In 1928, in America interracial marriage was against the law. Everyone knew this. The national prohibition on interracial marriages would not be overturned, until a 1967 landmark case, which went all the way to the Supreme Court. Loving v. Virginia, overturned U.S. state bans on interracial marriage. Consider if you will, that Loving v. Virginia was in 1967, so we can well imagine what 1928 must have been like for two people, in love, from different races. Other than the law, marriages of this sort not even considered legal in many places in America.  There were  very public and angry attitudes against interracial marriages. These attitudes came from both races. Both black and white were against interracial marriages. Most saw it as creating nothing but trouble and confusion, not only for the couple themselves, but for any children that might come along as well. Such were the attitudes of a bygone era.

But love, being what it universally is, a bond so very strong and powerful, sees no differences or barriers, and is willing to fight to overcome all obstacles, gave many couples  of that era, the strength to oppose and ignore bigoted attitudes of the day.

One of Nassau’s most eligible bachelors visits America to take a course in philosophy at Saint John’s University

In 1927, at age just 29 years old, Etienne Dupuch, was one of the most eligible and successful young men in Nassau. Educated, travelled and accomplished Dupuch was not only a war veteran, but also the editor of a successful Bahamas based daily newspaper. To add to all of this, Mr. Dupuch was already an elected member of the Assembly.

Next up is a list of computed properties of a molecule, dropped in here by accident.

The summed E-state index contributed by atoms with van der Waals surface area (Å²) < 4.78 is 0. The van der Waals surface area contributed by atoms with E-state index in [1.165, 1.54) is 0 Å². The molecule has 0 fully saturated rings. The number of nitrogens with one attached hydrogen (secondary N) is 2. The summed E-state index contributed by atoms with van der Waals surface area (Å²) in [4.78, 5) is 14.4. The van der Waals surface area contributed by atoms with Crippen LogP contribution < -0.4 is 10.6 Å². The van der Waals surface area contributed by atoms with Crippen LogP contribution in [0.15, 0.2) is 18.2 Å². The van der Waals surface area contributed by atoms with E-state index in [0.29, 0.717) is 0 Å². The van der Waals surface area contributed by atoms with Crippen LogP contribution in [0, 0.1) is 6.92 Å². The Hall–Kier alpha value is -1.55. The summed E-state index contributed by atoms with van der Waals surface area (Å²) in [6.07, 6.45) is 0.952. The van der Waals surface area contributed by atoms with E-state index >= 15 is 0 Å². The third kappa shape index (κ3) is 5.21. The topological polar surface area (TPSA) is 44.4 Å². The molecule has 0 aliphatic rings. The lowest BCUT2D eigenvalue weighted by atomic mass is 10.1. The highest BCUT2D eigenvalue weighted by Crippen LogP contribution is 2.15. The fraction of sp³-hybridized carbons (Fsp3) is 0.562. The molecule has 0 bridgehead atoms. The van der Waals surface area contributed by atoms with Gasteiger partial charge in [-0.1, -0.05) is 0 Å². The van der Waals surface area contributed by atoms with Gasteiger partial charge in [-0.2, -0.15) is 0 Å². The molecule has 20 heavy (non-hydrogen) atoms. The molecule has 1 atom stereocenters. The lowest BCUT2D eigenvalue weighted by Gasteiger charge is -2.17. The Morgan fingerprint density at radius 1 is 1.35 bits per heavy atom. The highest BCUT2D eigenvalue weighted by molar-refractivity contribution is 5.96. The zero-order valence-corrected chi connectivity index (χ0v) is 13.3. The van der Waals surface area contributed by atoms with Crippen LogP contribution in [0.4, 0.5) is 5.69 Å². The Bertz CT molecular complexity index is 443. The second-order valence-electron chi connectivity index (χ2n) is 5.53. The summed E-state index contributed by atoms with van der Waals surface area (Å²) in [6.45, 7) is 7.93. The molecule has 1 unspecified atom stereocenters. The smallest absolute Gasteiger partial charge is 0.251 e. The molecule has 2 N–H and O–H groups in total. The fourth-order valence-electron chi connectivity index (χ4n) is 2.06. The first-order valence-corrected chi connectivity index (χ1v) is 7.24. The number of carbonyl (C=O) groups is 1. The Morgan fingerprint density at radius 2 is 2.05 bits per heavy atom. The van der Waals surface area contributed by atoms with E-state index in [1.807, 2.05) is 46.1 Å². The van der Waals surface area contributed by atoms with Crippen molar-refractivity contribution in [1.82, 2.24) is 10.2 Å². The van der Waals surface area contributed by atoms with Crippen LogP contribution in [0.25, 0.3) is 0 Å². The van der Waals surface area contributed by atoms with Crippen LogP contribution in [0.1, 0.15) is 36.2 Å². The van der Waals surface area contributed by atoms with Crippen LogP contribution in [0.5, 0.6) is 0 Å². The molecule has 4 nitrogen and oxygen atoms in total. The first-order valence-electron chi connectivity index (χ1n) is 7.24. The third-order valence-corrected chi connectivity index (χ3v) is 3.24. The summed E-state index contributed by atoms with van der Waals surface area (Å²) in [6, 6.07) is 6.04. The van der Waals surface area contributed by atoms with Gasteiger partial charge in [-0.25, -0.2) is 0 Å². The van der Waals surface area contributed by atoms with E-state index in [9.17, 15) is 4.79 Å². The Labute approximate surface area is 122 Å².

When Mr. Dupuch travelled to Chicago, Illinois in 1927, he was feted as a successful editor of the Nassau Daily Tribune.


(The Pittsburgh Courier, Saturday, September 17, 1927)

Nassau’s most eligible married in America 1928

Just one year later in 1928, Etienne Dupuch had fallen in love with a 22 year old school teacher from Spangler Pennsylvania, Miss Marie A. Plouse. They were married in New York and when Mr. Dupuch returned Nassau, he brought his new wife with him.

The American press being what they were in 1927, carried the marriage announcement, in large bold lettering. Race of course, dominated the headline, and the story.


(New Castle Pennsylvania News, June 19, 1928)

A Life Most Extraordinary

The life of Etienne Dupuch (1899-1991) is one of the Bahamas’s most fascinating life stories. Dupuch introduced into the House of Assembly the first comprehensive anti-discrimination legislation in the colony’s history. The legislation was aimed at outlawing the practice of racial discrimination in hotels, restaurants and other public places.

Apart from building an extraordinary newspaper and publishing legacy in the Bahamas, Dupuch was appointed a Member of the Order of the British Empire (MBE), and was later knighted by Queen Elizabeth II. He also received a papal knighthood from Pope Pius XII (Order of St Gregory the Great).

Sir Etienne and Lady Dupuch, the former Marie Plouse, were married for 63 years.

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